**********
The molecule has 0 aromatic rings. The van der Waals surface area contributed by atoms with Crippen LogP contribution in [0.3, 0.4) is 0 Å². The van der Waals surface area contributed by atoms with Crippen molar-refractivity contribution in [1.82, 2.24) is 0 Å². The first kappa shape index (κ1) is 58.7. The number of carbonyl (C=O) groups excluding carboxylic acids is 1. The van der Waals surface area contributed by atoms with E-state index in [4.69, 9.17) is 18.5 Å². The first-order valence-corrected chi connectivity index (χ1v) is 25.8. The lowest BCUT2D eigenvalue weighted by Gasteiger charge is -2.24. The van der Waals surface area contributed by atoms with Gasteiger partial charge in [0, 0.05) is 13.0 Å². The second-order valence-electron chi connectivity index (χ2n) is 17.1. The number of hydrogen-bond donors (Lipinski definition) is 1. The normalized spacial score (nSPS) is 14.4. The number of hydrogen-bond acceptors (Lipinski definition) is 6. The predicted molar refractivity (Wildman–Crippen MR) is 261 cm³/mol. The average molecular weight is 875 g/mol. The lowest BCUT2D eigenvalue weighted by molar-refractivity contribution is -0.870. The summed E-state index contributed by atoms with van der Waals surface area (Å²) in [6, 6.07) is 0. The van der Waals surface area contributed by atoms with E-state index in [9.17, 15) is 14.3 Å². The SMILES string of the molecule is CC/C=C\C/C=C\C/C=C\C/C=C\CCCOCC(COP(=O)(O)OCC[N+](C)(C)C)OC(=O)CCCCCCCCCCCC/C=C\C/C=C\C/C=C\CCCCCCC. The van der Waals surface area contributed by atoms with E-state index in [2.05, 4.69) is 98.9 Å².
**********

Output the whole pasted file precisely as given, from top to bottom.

The molecule has 0 aromatic rings. The van der Waals surface area contributed by atoms with Crippen LogP contribution in [0.3, 0.4) is 0 Å². The van der Waals surface area contributed by atoms with Crippen molar-refractivity contribution in [1.82, 2.24) is 0 Å². The first kappa shape index (κ1) is 58.7. The number of carbonyl (C=O) groups excluding carboxylic acids is 1. The van der Waals surface area contributed by atoms with E-state index in [4.69, 9.17) is 18.5 Å². The first-order valence-corrected chi connectivity index (χ1v) is 25.8. The lowest BCUT2D eigenvalue weighted by Gasteiger charge is -2.24. The van der Waals surface area contributed by atoms with Gasteiger partial charge in [0, 0.05) is 13.0 Å². The second-order valence-electron chi connectivity index (χ2n) is 17.1. The number of hydrogen-bond donors (Lipinski definition) is 1. The normalized spacial score (nSPS) is 14.4. The number of hydrogen-bond acceptors (Lipinski definition) is 6. The predicted molar refractivity (Wildman–Crippen MR) is 261 cm³/mol. The average molecular weight is 875 g/mol. The lowest BCUT2D eigenvalue weighted by molar-refractivity contribution is -0.870. The summed E-state index contributed by atoms with van der Waals surface area (Å²) in [6, 6.07) is 0. The van der Waals surface area contributed by atoms with E-state index in [9.17, 15) is 14.3 Å². The SMILES string of the molecule is CC/C=C\C/C=C\C/C=C\C/C=C\CCCOCC(COP(=O)(O)OCC[N+](C)(C)C)OC(=O)CCCCCCCCCCCC/C=C\C/C=C\C/C=C\CCCCCCC. The van der Waals surface area contributed by atoms with E-state index in [2.05, 4.69) is 98.9 Å².